Miktoarm polymers constitute an intriguing and important class of macromolecules, in which the diversity in the key elements of the polymeric architecture i.e., overall shape, well-defined molecular weight, and composition, offers a platform to develop materials for a wide variety of applications. Our ability to fine-tune the branched and multifunctional structure can provide insight into structure–property relationships toward the design of macromolecules with pre-determined properties. It is also of significance in the tailored and unique self-assembly behavior of these macromolecules in different media, which is of particular interest in constructing nanocarriers for biological applications.
Since the inception of the term ‘miktoarm’ in the early 1990s for asymmetric branched macromolecules, there has been a tremendous effort devoted to developing and simplifying the synthetic methodologies, as well as exploring their self-assembly aspects, and exploiting their unique properties for a variety of applications. This book brings together some of the eminent players in the field, and makes an attempt to provide a coherent and collective look at the state-of-the-art in miktoarm polymer research. Chapter 1 gives a historical perspective first, and then walks the reader through the synthetic developments in miktoarm polymers and miktoarm polymer-based complex architectures. Chapter 2 introduces the reader to a new iterative methodology using living anionic polymerization to synthesize multi-component miktoarm star polymers, including the evolution of the methodology into its second generation using the diphenylethylene anion. Chapter 3 explores the synthesis of multicomponent star copolymers using controlled polymerization and ‘click chemistry’ methods. The adoption of ‘click chemistry’ in the synthesis of miktoarm star polymers is then detailed in Chapter 4. In Chapter 5, the self-assembly behavior of miktoarm star polymers is compared to that of block-copolymers with particular emphasis on micellar and emulsion-assisted drug delivery. Chapter 6 provides a look at how the construction of miktoarm polymers can be tailored for applications in biology, especially for drug delivery. Finally, in Chapter 7, the reader is introduced to the concept of supramolecular chemistry; it then provides a detailed look at how this concept is applied to miktoarm star polymers in terms of their self-assembly aspects.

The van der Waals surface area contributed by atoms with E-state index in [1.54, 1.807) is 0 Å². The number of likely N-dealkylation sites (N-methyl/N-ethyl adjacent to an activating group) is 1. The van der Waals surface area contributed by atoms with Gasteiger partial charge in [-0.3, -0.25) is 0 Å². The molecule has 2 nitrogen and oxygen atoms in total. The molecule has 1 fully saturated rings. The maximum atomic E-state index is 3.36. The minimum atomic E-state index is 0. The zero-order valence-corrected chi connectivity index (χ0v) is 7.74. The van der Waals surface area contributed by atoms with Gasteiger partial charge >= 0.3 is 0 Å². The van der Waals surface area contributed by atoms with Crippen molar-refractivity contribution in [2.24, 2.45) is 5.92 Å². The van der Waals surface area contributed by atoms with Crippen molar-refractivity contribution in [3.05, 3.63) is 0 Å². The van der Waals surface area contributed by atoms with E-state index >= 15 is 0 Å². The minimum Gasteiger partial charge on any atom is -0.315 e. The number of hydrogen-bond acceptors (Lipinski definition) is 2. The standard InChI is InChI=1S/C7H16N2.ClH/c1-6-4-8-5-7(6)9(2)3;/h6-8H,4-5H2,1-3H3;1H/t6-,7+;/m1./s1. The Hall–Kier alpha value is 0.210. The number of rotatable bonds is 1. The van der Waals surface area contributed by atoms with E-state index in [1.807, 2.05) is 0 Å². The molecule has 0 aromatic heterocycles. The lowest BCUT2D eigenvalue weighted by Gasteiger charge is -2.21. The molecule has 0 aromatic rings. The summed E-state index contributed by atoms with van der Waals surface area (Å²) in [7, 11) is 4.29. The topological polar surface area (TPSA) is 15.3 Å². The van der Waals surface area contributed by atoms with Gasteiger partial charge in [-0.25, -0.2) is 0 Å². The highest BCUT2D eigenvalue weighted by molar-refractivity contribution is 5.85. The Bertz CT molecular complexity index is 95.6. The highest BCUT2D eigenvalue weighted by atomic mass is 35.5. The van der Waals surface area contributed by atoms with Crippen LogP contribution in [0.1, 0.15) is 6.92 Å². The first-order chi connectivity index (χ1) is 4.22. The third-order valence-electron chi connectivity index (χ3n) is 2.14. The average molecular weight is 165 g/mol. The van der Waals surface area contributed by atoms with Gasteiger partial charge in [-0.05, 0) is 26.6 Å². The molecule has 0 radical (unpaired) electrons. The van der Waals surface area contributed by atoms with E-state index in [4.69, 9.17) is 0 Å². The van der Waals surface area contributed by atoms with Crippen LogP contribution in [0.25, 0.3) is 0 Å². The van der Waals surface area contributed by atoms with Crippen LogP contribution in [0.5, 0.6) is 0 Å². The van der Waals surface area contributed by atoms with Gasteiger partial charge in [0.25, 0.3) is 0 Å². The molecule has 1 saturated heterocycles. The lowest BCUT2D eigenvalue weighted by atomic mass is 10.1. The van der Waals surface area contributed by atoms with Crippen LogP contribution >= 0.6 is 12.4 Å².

Miktoarm polymers continue to be a topical area of research. This class of macromolecules is still relatively young, but some success has been achieved and demonstrated in terms of their synthesis, self-assembly, and applications in biology in particular. This book brings forward the versatility and uniqueness of these branched architectures, and will be of great benefit to young budding chemists, as well as researchers exploring this vibrant class of macromolecules. It is hoped that this book will give the reader a foundation to work upon and, in addition, stimulate them to seek unexpected and not yet explored domains in their synthesis, self-assembly, and applications.